IRRI, BASF develop herbicide-tolerant rice
|Two farmers are inspecting crops with the Provisia gene planted to a field in Italy.
These plants have a herbicide-tolerance which allows farmers to efficiently manage weed growth in the field.
The International Rice Research Institute (IRRI) and BASF will develop cytoplasmic male sterile (CMS) and restorer lines with the non-GM Provisia™ trait for herbicide tolerance. The system was developed by BASF and is currently being introduced to IRRI parental lines through rapid generation advancement scheme.
In Asia, the high labor costs required in transplanting crops and problems in water scarcity lead farmers to cultivate direct-seeded rice instead of transplanted rice. Direct-seeded crops require less labor, less water input, and tend to mature faster than transplanted crops. When direct seeding is adopted, plants are not subjected to the stresses caused by transplanting.
However, weeds are the primary biological constraint in direct-seeded rice systems. In this context, the Provisia™ System, in combination with the Clearfield® System, is a valuable tool not only to reduce water and labor inputs, but also to deliver selective weed control in rice fields.
The Provisia™ System provides selective post-emergence control of a wide range of broadleaf weeds and grasses that negatively affect the proper development of crops. It also prevents herbicide resistance evolution in the field. Together with the Clearfield® System which significantly improves rice production and quality, herbicide-resistant weeds can be properly managed towards more sustainable rice production fields. The Environmental Protection Agency (EPA), in the United States, has recently recognized the safety of the Provisia™ System for 2018.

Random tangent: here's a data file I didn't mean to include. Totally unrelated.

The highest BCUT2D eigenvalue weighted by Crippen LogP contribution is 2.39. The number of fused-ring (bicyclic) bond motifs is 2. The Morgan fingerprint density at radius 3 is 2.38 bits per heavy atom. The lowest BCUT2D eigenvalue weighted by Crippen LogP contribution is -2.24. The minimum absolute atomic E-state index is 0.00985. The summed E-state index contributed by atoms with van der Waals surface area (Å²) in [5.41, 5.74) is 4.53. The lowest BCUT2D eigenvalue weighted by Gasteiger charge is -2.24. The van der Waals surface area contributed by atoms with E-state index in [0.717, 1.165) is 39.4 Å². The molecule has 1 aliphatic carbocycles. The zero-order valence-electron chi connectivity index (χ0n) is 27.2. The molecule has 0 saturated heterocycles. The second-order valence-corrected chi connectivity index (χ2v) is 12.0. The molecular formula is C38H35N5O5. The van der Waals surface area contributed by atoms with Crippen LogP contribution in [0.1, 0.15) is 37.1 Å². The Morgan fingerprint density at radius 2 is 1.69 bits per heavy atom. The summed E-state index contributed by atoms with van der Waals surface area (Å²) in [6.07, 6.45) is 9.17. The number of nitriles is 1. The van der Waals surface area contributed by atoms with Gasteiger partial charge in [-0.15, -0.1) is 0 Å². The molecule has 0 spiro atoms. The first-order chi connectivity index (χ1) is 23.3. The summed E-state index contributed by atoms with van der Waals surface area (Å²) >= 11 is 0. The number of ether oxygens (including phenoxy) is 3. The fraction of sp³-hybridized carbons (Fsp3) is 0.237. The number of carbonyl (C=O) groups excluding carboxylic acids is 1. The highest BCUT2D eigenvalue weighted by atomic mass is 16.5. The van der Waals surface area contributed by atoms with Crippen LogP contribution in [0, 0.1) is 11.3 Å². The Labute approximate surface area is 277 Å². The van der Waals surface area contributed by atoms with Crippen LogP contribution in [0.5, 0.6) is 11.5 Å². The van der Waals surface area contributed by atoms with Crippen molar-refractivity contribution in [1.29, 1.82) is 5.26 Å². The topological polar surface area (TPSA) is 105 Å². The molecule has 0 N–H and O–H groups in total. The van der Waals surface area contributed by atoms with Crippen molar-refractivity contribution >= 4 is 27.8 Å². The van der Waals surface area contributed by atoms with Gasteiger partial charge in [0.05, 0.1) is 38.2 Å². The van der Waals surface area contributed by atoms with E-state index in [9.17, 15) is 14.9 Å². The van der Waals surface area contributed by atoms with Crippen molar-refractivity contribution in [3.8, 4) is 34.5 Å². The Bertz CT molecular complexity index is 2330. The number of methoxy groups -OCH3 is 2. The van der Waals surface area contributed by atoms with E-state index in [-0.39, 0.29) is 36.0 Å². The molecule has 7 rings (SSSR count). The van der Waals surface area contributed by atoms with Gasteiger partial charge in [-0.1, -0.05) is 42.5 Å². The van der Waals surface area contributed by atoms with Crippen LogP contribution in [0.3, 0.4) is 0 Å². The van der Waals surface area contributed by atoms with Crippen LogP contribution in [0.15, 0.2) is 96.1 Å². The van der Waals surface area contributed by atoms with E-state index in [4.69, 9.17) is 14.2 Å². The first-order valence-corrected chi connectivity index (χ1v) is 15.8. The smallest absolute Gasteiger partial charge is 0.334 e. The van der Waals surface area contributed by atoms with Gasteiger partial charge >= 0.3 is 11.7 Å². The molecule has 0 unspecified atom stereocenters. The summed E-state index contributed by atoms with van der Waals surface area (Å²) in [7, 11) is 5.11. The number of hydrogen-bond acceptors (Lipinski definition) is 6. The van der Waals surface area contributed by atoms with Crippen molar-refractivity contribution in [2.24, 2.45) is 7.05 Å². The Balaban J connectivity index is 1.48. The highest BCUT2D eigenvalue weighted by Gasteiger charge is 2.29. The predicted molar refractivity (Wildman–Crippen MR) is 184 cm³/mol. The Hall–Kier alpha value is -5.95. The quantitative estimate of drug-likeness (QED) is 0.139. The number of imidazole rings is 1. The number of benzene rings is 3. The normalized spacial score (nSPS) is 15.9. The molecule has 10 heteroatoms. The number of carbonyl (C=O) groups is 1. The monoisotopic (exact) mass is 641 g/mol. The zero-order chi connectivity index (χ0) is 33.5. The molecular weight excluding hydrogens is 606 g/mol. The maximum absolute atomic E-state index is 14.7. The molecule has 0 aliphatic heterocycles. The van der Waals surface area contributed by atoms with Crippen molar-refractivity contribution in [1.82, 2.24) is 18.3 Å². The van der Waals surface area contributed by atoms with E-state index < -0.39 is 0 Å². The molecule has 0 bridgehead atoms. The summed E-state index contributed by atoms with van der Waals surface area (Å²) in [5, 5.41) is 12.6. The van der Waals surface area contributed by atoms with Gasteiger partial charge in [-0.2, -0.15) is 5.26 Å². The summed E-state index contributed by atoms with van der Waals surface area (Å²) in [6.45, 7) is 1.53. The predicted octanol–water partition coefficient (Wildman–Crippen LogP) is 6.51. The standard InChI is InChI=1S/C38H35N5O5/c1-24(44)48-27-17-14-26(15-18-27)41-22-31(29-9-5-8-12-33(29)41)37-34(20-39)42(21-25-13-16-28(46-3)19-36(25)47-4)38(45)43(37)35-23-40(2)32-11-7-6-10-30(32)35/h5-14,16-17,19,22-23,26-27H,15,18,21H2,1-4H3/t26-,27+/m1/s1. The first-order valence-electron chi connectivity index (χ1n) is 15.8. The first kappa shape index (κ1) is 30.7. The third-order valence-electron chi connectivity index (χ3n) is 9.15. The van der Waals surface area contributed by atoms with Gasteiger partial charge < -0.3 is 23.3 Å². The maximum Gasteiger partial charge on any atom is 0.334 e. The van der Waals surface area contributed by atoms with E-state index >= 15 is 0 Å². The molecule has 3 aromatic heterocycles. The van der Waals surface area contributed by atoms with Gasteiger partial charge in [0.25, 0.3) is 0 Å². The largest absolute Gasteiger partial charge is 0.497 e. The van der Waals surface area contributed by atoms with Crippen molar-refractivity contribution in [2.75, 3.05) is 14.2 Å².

According to Dr. Jauhar Ali, a hybrid rice breeder at IRRI and coordinator of the Hybrid Rice Development Consortium (HRDC), the breeding process will take 27 months. Once the rice lines with Provisia™ are developed, a license will be secured from BASF and outputs will be shared with HRDC members.
IRRI-HRDC convenes both private and public organizations to work together to catalyze impact in rice production through advanced hybrid rice technology. The consortium provides a sustainable platform for sharing innovation, information, and access to germplasm. For more information, please visit http://hrdc.irri.org.
Learn more about IRRI (www.irri.org) or follow us on social media and networks (all links down the right column).